Tuesday, December 12, 2006

Clear Channel backlash in Madison

Clear Channel/Madison says high school and college sports are a better fit for listeners here than progressive talk radio.

Those are fightin' words in Madison, a place where politics are fought between Democrats and liberals and "Impeach Bush" yard signs are common.

The decision to replace its highly rated progressive talk station, WXXM (92.1 The Mic), with Fox Sports Radio has sparked a major backlash. Some advertisers have threatened a boycott, more than 5,000 people have signed a petition and a rally is set for Tuesday night to urge management to reconsider.

"There is a mix of shock, outrage, disbelief and a little bit of anger," said Valerie Walasek, a 28-year-old listener who helped organize the movement to save the station's format. "I'm not really doing that much, but I'm standing in front of thousands of people that really want to keep it on the air."

But so far, the company shows no signs of backing down from the format change planned for Jan. 1.

The company's market manager in Madison, Jeff Tyler, said too many advertisers stayed away from The Mic 92.1 because of opposition to the 2-year-old format mixing nationally known liberal talkers such as Al Franken with local hosts who discussed everything from city politics to animal rights.

The station is making money but has consistently ranked dead last out of 14 Madison stations who report earnings, Tyler said, noting that liberal talk has faced similar problems nationwide. Air America Radio, the progressive talk and news network that provided some programming to the Madison station, filed for bankruptcy protection in October.

The format change on WXXM will answer a growing demand for high school and University of Wisconsin sports coverage and feature highly rated sports personalities Jim Rome and Dan Patrick, Tyler said.

"Madison is a sports town in a sports state," he said.

But some liberals here believe something more sinister is at play in the decision, announced three days after the Nov. 7 election that had the left celebrating Democratic victories across the country.

"I'm wondering if the switch to Rupert Murdoch's Fox Sports means the liberal station was more successful than certain people wanted," listener Yvonne Gagliano wrote in a local newspaper.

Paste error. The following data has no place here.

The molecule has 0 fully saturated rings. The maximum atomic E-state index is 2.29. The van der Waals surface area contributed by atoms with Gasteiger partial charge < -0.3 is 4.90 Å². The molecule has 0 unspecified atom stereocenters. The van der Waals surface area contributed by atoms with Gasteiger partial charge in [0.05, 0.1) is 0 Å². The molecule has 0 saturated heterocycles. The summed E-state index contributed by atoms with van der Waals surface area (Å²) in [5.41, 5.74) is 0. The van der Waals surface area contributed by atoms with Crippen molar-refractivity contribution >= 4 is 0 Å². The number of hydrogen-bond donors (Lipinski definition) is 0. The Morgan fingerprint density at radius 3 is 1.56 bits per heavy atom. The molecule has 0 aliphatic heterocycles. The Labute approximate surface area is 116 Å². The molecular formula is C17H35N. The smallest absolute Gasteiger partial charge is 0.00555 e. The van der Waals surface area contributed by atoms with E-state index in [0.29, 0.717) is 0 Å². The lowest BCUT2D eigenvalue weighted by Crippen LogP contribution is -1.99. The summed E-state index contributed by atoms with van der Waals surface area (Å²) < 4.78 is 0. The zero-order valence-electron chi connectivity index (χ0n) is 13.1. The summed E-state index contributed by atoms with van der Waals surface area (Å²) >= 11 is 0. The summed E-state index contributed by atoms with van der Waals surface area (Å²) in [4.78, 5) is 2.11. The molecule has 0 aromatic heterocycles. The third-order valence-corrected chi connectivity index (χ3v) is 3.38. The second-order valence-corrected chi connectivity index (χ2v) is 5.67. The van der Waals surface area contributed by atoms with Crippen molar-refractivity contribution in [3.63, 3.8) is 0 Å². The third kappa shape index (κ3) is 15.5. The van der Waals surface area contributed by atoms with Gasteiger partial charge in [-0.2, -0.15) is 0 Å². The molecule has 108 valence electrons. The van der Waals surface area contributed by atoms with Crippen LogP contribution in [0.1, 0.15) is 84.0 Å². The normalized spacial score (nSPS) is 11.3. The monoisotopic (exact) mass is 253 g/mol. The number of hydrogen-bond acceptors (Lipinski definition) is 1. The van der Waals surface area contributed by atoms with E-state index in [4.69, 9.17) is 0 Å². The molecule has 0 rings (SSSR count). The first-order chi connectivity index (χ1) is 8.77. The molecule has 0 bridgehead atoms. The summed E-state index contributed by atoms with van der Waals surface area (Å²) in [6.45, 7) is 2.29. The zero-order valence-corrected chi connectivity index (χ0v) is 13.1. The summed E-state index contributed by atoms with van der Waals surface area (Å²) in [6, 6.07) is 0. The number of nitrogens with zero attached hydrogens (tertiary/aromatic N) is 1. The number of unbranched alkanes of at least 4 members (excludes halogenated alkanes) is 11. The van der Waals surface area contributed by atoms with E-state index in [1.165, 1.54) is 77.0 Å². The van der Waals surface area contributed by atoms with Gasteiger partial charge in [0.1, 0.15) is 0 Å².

Jack Mitchell, a University of Wisconsin journalism professor who had a 30-year career in public radio, said he doubted politics were at play. Clear Channel, which operates more than 1,000 radio stations in the U.S., must believe it can make more money with a sports format -- even one with lower ratings -- because it would cost less to produce and be easier to pitch to advertisers, he said.

"The backlash doesn't prove anything more than the ratings did: There are a lot of people that like the station," Mitchell said. "People in Madison think they can make a difference, but they may be disillusioned."

Cathy Dethmers, owner of the High Noon Saloon, a live music venue that advertised on The Mic, said she doesn't understand Clear Channel's decision and would not give her business to a sports station.

"We have the progressive station that a lot of people follow that gets good ratings, but we already have multiple sports stations," said Dethmers, who volunteered her club to hold Tuesday's rally.

The station had the second highest ratings in Madison for news talk and the 11th highest in the market overall over the summer, according to Arbitron, Inc., a media research company. That means about 30,100 listeners in a media market of 468,800 tuned in during any given week.

The top rated news talk station, WIBA-AM, features a mix of straight news and conservative talkers.

National hosts featured on The Mic have joined in the outrage. Ed Schultz, whose daily show is heard on more than 100 stations, blasted Tyler on the air for what he called a failure to turn high ratings into ad sales.

"This is not a ratings issue because the station is No. 1 in Madison. It's an issue of management," he said. "Instead of changing the format, maybe we ought to change Jeff Tyler."

Tyler said the company was exploring ways to continue progressive talk in Madison, including picking up liberal hosts on one of its other five local stations.

"Our company sales team embraced the station, the format and enthusiasm we all had for the station and its role in our community," he said. "However, there are many advertisers, local and national, who have been at conflict with the programming or stay away from controversial programming."

A rally and press conference is being held at the High Noon Saloon in Madison, Wisconsin tonight, December 12th, from 7-8PM. The event is being organized for businesses and citizens to show their support for the Mic 92.1 and their desire for Clear Channel Madison to keep the station on the air. Oh, and Glass Nickel Pizza will be providing free pizza to show their support, so bring your appetite.

And the petition is still active, with 5,077 signatures as of this writing.

Speaking of The Mic, former morning host Lee Rayburn will be filling in for Air America's nationally syndicated the Rachel Maddow show for one week. He'll fill the chair December 26 - 29. The show will air on delay on The Mic from 7-9PM that week.

Rayburn was let go from the Mic the same week the announcement of the format change was made. Today also marks the final day of Rayburn’s podcast. For the past three weeks Rayburn and cohort Jodie Shawback have been recording a podcast on Tuesday’s at the Escape Java Joint on Willy Street. The final broadcast can be heard here.


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